Medina Journal-Register — ALBION — Backers of a proposed county historical museum met with municipal historians and community leaders Thursday to gauge their views on how the project should move forward.
The effort has largely been a loosely organized one, said County Legislature Chairman David Callard, who moderated the discussion, but one that is gaining steam. He noted the project has the potential to serve as a hub that would promote historic efforts across the county, one that many other counties already possess.
“I’ve heard the desire to have a county historical museum,” said Callard, who endorsed the idea in his 2012 State of the County message. “It’s something we should have done a while ago.”
The two dozen history buffs who gathered at the Hoag Library Thursday largely and loudly agreed that such a museum would be beneficial. But they expressed a range of questions that showed there is much work needed to ensure the project is a successful one.
The largest question is the scope and location of the planned museum. Carol Culhane, who discussed establishing a museum through the Lake Plains Resource Conservation and Development Council with the County Legislature in 2011, said she’s led an enthusiastic fifteen-person committee in exploring the museum — with Culhane as the designated “Keeper of the Stuff” that locals have given the group for use in the future museum.
Those discussions have largely ran parallel with the efforts to find a new use for the Burrows Mansion. The mansion was vacated by the Swan Library Association in June, when the library moved to a purpose-built facility at the site of the former Dale’s Supermarket.
The library association did not sell the mansion to finance the construction of the Hoag Library, and SLA President Kevin Doherty said the library would be supportive of the museum.
“We’re committed to making an easy transition (to a new use),” said Doherty, who noted the cost of maintaining the Burrows Mansion costs the library about $25,000 annually. “I think the museum is a great idea ... we want to see (the old library) used for it’s highest and best purpose.”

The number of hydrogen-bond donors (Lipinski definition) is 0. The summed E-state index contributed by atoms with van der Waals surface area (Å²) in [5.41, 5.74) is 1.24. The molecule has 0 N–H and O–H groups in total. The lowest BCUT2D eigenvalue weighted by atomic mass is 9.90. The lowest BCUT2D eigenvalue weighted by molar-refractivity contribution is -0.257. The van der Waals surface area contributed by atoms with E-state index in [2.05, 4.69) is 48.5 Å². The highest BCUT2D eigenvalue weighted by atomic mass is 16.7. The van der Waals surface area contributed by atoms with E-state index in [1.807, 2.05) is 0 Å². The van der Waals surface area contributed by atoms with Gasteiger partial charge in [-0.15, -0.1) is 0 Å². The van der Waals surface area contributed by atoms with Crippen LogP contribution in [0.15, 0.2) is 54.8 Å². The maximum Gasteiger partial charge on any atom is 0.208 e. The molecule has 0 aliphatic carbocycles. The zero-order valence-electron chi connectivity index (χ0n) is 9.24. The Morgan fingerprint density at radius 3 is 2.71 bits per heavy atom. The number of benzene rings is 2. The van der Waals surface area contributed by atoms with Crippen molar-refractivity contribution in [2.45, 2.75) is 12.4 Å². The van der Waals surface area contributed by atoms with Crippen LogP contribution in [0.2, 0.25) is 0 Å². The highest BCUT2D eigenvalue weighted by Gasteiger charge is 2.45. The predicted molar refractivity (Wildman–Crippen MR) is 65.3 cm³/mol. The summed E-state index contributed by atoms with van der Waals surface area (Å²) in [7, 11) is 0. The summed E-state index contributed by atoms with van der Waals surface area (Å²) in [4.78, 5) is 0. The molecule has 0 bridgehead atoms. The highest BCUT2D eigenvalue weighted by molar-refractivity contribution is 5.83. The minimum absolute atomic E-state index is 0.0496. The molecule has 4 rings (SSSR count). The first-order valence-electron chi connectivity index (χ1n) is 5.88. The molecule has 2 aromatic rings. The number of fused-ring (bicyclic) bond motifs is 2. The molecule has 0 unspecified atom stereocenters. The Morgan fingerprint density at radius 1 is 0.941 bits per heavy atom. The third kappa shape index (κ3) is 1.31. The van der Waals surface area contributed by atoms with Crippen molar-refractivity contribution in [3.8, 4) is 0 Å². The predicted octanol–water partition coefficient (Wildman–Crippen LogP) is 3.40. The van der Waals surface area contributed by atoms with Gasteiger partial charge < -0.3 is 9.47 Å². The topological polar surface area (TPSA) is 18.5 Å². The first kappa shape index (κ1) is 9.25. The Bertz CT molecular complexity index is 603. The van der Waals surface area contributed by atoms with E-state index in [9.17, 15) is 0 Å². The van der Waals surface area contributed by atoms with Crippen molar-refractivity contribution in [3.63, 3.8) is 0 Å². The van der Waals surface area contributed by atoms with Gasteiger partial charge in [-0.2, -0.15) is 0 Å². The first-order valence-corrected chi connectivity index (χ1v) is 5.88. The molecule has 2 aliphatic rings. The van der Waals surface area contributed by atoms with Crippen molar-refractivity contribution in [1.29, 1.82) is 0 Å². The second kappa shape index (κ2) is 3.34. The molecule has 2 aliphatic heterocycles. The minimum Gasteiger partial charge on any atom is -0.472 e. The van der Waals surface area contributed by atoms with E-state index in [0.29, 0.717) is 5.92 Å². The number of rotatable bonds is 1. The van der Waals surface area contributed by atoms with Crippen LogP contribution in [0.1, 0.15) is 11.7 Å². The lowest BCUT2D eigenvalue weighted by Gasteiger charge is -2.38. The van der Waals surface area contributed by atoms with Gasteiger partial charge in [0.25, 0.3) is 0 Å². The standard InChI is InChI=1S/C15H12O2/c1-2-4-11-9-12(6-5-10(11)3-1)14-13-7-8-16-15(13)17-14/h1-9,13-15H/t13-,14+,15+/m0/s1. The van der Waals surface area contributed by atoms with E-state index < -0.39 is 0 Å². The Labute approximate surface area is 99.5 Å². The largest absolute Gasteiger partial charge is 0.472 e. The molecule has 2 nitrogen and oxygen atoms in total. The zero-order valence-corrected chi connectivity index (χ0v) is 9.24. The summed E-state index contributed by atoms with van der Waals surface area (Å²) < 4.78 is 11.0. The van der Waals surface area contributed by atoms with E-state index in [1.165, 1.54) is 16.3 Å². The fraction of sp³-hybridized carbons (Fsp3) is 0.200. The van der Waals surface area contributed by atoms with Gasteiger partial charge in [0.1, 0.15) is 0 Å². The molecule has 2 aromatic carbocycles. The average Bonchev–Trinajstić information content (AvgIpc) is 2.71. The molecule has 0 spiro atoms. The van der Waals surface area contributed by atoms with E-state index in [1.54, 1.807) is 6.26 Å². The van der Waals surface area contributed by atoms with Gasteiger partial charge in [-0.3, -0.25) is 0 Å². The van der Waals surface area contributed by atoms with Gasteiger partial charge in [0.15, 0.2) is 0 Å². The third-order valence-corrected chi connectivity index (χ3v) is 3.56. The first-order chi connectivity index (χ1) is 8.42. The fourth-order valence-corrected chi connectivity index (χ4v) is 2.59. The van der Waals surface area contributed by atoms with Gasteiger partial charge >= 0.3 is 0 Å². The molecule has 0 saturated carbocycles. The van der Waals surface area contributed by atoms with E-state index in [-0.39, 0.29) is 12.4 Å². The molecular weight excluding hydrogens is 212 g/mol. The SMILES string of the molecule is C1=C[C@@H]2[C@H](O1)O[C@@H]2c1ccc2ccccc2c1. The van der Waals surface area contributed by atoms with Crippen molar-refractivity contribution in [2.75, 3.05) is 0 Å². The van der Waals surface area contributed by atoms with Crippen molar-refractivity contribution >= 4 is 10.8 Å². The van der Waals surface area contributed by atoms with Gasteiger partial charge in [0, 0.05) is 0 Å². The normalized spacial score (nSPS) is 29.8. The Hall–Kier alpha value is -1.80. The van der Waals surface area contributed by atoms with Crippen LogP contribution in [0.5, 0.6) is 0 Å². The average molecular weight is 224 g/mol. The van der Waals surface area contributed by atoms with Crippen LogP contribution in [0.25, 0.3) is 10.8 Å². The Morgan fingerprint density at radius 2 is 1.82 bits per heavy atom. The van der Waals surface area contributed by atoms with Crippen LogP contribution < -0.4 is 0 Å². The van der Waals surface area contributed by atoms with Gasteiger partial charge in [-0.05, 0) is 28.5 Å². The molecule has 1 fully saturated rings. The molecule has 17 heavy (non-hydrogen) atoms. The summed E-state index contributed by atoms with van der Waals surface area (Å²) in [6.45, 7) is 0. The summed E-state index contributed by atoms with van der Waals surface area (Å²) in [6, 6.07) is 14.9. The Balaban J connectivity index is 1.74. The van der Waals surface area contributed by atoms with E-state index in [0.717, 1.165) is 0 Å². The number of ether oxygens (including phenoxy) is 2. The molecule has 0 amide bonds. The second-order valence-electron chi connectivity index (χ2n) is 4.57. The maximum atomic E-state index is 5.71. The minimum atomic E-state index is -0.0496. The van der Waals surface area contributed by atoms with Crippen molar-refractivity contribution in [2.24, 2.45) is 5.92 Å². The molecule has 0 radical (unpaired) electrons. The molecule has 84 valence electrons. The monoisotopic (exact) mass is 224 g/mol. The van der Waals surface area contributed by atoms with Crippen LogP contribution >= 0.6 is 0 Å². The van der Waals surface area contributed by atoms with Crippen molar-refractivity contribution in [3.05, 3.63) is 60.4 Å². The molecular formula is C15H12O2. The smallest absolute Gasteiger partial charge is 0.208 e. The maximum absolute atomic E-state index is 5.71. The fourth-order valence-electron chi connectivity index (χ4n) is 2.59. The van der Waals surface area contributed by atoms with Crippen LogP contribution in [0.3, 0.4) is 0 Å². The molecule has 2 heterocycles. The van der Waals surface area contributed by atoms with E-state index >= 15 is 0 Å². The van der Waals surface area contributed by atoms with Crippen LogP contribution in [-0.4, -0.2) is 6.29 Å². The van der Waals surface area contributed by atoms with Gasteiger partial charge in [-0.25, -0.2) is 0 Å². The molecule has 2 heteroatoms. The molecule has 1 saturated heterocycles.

John Sawyer, who has worked on a committee exploring future uses for the old library, said having a central, continuously open place for historical exhibits and archives would be a good use for the facility.
“We have a lot of artifacts and history that’s spread out in many different places ... I have things I’d want to part with, but we need a central location for it,” Sawyer said. “I’d like to know there’s someone looking after it. This would serve the county well.”
Albion Village Historian Neil Johnson cautioned that the focus should be first on the planning out the museum, not for fitting a museum into the library.
“There’s a tendency for (museums) to be in places that people love but don’t know what to do with,” Johnson said. “We need to think about what does (the museum) have to have ... the cart is before the horse.”
The other major issue is forming a body to operate and sustain the museum. The parties at Thursday’s meeting supported an endeavor that would be larger than those currently in place at the handful of local historic societies.
Callard envisions the establishment of a not-for-profit to manage the planning of the museum and to seek funding to launch it. He said the county’s intention of a county-backed but independently run historical museum was not to replace or diminish the workings of town and village historians, and groups like the Cobblestone in Gaines and the Medina Historical Society.
”The museum would not be county-owned; it would be driven, developed and run by the people,” Callard said.
Terry Abrams of the Western New York Association of Historical Agencies noted that the Holland Land Office Museum in Batavia is owned by Genesee County but managed and operated by an independent historic society.
Many of the speakers who’ve helped set up other historical museums said a crucial component of a fully-functional museum would be to have a full-time staff
“If you want to have a professional museum, you need a paid staff,” said Catherine Cooper, a board member of the medina Historical Society.
Under that scenario, finding funding to sustain the museum, curate new exhibits and operate the facility would be necessary. Tom Rivers, who is leading the effort to establish a historic park in downtown Albion honoring sandstone quarrymen, said the state’s regional economic development councils have assisted other museums in their recent funding rounds.
Callard said that step would come after the not-for-profit is established. In the meantime other committees will work on deciding site location and intent for the museum.Contact reporter Jim Krencik at 798-1400, ext. 6327.